Featured Research

from universities, journals, and other organizations

Remote screening can help detect diabetic eye disease

Date:
February 25, 2014
Source:
Wolters Kluwer Health: Lippincott Williams & Wilkins
Summary:
An Internet-based screening approach performs well in identifying patients with treatable diabetic eye disease, according to a study. using digital photographs of the eye taken at the doctor's office or clinic, eye specialists can reliably detect "hard exudates" -- a key early sign of diabetes-related macular edema, reports the new research. This macular edema is one of the most serious vision-threatening changes in the eyes of people with diabetes.

An Internet-based screening approach performs well in identifying patients with treatable diabetic eye disease, according to a study in Optometry and Vision Science, official journal of the American Academy of Optometry. The journal is published by Lippincott Williams & Wilkins, a part of Wolters Kluwer Health.

In the article, "Utility of Hard Exudates for the Screening of Macular Edema," using digital photographs of the eye taken at the doctor's office or clinic, eye specialists can reliably detect "hard exudates" -- a key early sign of diabetes-related macular edema, reports the new research by Jorge A. Cuadros, OD, PhD, of UC Berkeley School of Optometry and colleagues. "This study offers impressive support for the implementation of remote screening images for patients with diabetes, who are not being seen by eye specialists like optometrists and ophthalmologists," comments Anthony Adams, OD, PhD, Editor-in-Chief of Optometry and Vision Science.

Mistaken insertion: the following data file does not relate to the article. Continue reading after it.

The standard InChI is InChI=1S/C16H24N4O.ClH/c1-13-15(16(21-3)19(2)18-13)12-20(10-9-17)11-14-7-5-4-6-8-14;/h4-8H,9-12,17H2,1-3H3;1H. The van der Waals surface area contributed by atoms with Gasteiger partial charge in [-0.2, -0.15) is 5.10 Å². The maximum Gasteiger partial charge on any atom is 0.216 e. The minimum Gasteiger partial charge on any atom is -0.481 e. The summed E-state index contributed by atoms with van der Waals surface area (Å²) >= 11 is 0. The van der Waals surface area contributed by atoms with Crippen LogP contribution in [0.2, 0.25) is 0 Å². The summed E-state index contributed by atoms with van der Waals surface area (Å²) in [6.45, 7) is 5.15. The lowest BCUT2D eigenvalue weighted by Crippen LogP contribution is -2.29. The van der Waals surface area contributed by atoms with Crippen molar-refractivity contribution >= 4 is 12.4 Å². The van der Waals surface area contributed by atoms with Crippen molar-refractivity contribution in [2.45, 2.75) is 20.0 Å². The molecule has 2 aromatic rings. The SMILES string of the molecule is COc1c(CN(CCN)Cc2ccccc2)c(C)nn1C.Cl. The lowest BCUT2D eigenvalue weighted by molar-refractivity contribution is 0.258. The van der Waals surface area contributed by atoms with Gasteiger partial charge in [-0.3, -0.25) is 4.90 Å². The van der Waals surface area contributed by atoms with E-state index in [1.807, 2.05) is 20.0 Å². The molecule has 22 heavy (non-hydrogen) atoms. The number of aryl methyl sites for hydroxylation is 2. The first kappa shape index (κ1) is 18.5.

Remote Detection of Hard Exudates in Eye Photographs

The researchers evaluated the use of the EyePACS "tele-ophthalmology" system to detect edema (wetness) resulting from leaky blood vessels in the retina at the back of the eye. This macular edema is one of the most serious vision-threatening changes in the eyes of people with diabetes.

"Edema that is detected close to the line of sight (straight-ahead vision) can and should be treated to slow or avoid any loss of vision," explains Dr Adams. "However about one-third of all people with diabetes don't realize they have diabetes and about 20 percent of those with recently diagnosed already have some changes in the blood vessels at the back of the eye."